As part of the settlement of my parents’ estate back in 2008, I inherited one of the farms they had owned — the so-called “home place” located in the state of Iowa (U.S.) where I’d grown up. With the buildings long since removed, there really wasn’t any sentimental value to the land, but I was nevertheless excited to be taking ownership of it.
Because I’d spent my working years in big cities, plopped down behind an IBM terminal, I was an admitted ignoramus when it came to the actual business of farming. From my childhood I could vaguely recall that it involved putting something into the ground, watching it grow for a few months, then chopping it up (?) and selling it. Fortunately, I was able to retain the tenants who had worked for my parents. They continued to do the planting and harvesting with everything split fifty—fifty between us. From my modest Bangkok abode, I only needed to mail a few checks to cover my share of the seed and fertilizer bills, then sell my portion of the grain in the fall or winter, all the while being barely able to distinguish the difference between a bean and kernel of corn.
After a few years of this, the novelty began to wear off. With farming being at the mercy of such things as Mother Nature and the international grain markets, the uncertainty was never-ending. The bills and property taxes became more of a nuisance and even the money at the end of the season (which varied considerably) lost its luster. Nor did I particularly relish having to be concerned about the capricious Midwest weather, especially when I had to deal with equally erratic Thai women.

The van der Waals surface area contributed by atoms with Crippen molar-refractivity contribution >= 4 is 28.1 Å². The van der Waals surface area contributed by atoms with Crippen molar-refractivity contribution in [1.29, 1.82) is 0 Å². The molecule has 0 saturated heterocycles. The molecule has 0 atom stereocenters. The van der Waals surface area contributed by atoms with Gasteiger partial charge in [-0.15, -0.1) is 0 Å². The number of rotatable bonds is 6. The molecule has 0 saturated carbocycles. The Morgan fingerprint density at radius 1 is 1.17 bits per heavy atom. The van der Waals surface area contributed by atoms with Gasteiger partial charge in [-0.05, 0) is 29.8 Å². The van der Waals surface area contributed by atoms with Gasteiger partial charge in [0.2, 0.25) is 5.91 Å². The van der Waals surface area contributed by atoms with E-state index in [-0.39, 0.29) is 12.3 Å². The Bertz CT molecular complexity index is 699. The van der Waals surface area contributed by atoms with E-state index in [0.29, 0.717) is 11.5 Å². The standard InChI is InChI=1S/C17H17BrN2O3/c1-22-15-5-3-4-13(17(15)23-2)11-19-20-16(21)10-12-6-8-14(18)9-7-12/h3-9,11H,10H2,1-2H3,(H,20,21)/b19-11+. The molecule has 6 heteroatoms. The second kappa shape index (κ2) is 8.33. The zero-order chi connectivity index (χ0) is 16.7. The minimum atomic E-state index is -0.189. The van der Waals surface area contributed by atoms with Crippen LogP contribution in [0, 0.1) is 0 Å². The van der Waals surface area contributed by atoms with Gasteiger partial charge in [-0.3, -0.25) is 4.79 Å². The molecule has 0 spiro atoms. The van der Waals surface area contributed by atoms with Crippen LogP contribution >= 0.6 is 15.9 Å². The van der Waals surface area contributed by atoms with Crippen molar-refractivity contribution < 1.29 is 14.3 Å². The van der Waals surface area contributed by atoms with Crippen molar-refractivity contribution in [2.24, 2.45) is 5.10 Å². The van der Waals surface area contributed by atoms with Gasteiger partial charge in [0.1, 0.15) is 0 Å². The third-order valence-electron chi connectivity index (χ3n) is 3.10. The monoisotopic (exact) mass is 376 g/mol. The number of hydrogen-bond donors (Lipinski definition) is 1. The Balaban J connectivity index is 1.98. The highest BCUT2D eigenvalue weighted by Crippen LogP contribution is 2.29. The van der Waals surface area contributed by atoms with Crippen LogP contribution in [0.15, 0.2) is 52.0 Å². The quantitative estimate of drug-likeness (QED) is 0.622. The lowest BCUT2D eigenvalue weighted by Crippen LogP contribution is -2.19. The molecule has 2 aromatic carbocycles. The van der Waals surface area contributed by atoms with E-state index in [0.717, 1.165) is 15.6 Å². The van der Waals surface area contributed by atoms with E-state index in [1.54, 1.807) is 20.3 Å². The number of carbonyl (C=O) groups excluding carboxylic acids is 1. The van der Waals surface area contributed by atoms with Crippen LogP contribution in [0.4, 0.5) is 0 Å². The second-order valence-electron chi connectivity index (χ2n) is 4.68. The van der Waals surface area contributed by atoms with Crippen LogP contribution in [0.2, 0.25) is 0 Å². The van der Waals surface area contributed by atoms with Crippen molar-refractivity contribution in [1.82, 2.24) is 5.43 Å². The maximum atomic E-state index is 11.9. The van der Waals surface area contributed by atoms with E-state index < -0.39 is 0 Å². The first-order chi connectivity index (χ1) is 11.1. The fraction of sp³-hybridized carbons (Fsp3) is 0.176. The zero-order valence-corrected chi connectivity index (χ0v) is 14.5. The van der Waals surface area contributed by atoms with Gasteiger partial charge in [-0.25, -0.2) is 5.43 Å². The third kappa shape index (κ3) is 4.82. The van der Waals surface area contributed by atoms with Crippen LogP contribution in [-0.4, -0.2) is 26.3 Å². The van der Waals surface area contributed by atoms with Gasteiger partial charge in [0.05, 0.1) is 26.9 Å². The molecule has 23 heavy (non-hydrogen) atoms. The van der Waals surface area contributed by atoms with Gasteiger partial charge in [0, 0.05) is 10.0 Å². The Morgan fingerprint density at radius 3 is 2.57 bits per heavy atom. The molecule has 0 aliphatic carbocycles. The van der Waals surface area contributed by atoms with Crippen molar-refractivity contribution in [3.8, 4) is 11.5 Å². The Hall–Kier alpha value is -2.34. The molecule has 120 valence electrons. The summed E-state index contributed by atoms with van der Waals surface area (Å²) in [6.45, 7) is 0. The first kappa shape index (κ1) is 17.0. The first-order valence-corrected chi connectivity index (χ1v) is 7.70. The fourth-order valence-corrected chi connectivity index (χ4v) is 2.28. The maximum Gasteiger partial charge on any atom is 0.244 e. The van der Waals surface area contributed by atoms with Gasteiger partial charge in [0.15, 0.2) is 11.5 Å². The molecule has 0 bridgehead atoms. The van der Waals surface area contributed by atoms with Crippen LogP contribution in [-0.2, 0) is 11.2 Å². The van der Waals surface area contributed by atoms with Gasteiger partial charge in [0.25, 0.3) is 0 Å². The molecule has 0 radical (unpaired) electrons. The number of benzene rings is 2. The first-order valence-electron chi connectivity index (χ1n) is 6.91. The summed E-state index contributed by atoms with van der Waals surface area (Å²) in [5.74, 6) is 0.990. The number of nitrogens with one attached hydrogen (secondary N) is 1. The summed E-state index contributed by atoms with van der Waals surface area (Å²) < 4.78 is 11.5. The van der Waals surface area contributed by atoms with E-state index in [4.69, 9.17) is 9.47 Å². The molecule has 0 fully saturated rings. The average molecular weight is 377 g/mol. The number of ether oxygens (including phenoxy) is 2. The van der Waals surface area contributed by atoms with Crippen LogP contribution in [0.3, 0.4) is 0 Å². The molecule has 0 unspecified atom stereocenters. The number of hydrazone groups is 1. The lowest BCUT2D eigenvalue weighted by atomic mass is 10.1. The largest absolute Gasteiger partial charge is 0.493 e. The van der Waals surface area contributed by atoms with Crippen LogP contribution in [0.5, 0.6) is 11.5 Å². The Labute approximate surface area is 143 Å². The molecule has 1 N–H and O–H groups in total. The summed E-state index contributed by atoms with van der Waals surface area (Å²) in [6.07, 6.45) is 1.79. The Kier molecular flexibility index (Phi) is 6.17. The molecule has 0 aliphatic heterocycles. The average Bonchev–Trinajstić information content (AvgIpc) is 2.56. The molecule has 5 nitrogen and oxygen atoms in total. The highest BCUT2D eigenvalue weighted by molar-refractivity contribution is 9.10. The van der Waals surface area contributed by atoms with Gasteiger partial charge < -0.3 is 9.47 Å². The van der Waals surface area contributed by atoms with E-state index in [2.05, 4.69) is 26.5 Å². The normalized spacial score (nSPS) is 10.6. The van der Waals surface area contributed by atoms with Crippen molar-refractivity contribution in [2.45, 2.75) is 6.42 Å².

The time had come to sell the home place. To my surprise, this turned out to be a fairly straightforward affair. During my annual visit to Iowa, I sat down with a realtor who explained the process (along with his fees). All I had to do was sign a form giving him permission to list the acreage then, after I’d returned to Bangkok, simply check my email for any offers he’d received.
It took five months to complete the sale, the first three of which were spent swatting away lowball offers designed to find out how desperate I was to sell. It really wasn’t much different than picking up a lady at one of the bars down the street: just be patient and wait for the right one to come along, the only difference being that with the farm I had to have an attorney iron out the details, after which I provided a notarized signature on an offer sheet — not a bad way, now that I think about it, for nego-tiating with a Thai bar girl who is herself already two sheets to the wind.
The closing date for the sale was February 18, at which time the proceeds were deposited into my savings account at Wells Fargo. While I knew what the amount was going to be, it was still a bit disorienting to see that much money suddenly appear. What in God’s name was I going to do with it?